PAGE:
I would like to start with a caveat. I am not a student of the relationship between foreign policy and media. I am a journalist. So my talk is based on personal experience and my own analysis of situations my colleagues and I have faced during the last two decades, with emphasis on the recent past. The context is Sri Lanka.
I have, for some years, been on the mailing list of the Foreign Ministry. Ninety percent of press releases I receive, with due respect to the compilers, go unopened into the trash. As a journalist, the last thing I look for is how our missions celebrated national festivals. Reports about Sri Lankans wolfing downing “kiribath” at Avurudu or singing “bhakthi gee” at Vesak add no value to my journalism.
I only recently emptied my trash. But I found some stragglers. There was one on Ifthar celebrations at the Doha mission; another on a workshop organised by the Nairobi mission; another on Members of Parliament attending an exchange programme in Washington; some on flood donations.
These media releases achieve nothing outside of pandering to the egos of a few. They are a dire waste of time and resources. They do not push any agenda or direction of Sri Lankan foreign policy. Nor do they provide media with meaningful insight into how our missions are achieving national diplomatic objectives. On a surface reading of what is widely and numerously disseminated as news, we seem to have an expansive network of event planners.
Occasionally, there are newsworthy communiqués. One dated May 26th, which I didn’t trash, for obvious reasons, relates to a joint declaration on enhanced cooperation between Australia and Sri Lanka. The document is attached and conveys information of national import. But these are few and far between.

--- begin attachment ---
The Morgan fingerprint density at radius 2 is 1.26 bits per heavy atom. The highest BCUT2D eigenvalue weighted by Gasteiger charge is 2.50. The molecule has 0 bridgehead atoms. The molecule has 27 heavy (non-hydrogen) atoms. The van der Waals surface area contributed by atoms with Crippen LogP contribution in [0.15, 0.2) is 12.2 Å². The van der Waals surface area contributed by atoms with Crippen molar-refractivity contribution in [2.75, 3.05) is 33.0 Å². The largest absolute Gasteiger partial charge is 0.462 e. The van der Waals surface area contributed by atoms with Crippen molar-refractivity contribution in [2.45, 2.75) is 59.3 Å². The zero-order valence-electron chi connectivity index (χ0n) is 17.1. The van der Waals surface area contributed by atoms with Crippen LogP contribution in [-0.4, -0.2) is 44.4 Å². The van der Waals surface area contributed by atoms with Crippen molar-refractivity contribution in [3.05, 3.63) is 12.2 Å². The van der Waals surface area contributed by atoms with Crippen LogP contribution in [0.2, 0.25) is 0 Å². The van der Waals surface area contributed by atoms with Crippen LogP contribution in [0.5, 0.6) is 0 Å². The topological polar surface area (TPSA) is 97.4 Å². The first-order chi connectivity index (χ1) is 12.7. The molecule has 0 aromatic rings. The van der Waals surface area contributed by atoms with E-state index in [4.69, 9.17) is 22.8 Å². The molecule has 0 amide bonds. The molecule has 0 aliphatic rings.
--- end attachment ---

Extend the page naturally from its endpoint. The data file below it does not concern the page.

Having covered the Ministry of Foreign Affairs, I know that officers who head its publicity division are typically educated, capable, savvy men and women. Today, they are reduced to releasing meaningless drivel. I do not know that they can be blamed. They are the implementers, not the drafters of this absurd and futile communications policy. They are often treated as marginal in the Ministry. They are the last to get relevant, useful information. Heads of other divisions consider them a nuisance.
Before we address the role of media in publicizing Sri Lankan foreign policy, therefore, there must be recognition at every level–including by the Minister and Secretary–that such dissemination has value. You cannot promote your foreign policy if your every instinct is to maintain secrecy. Not only is there a lack of imagination, there is a mental block at the Foreign Ministry as regards the media. They must remember the Right to Information act now supersedes the Official Secrets Act.
A good attempt was made in 2015 to introduce daily press briefings but this was shelved. There is no recent tradition of providing even background briefings to journalists covering foreign policy. I was made to understand that most junior diplomats in India’s Ministry of External Affairs are assigned to its media wing so they are trained to handle journalists. The official spokesperson of the ministry is an important position with time, access and political sanction to deal with media queries. We do not see that here.
So what do we journalists work with? The speeches of the minister are one way but they are formulaic propaganda and insufficient to provide media practitioners with a deeper understanding of how the wheels turn.
The media forms the crucial channel between foreign policy makers and the public as well as other stakeholders such as the private sector and professional bodies. The breakdown of this relationship is one reason why issues like the Economic and Technology Cooperation Agreement have become so sensitive and warped. These are areas where the media and Foreign Ministry can work together to fix.
While the tendency of governments is to think foreign policy is about engaging with outsiders, there is a component of it, I feel, that involves interacting internally and presenting a unified policy to the world.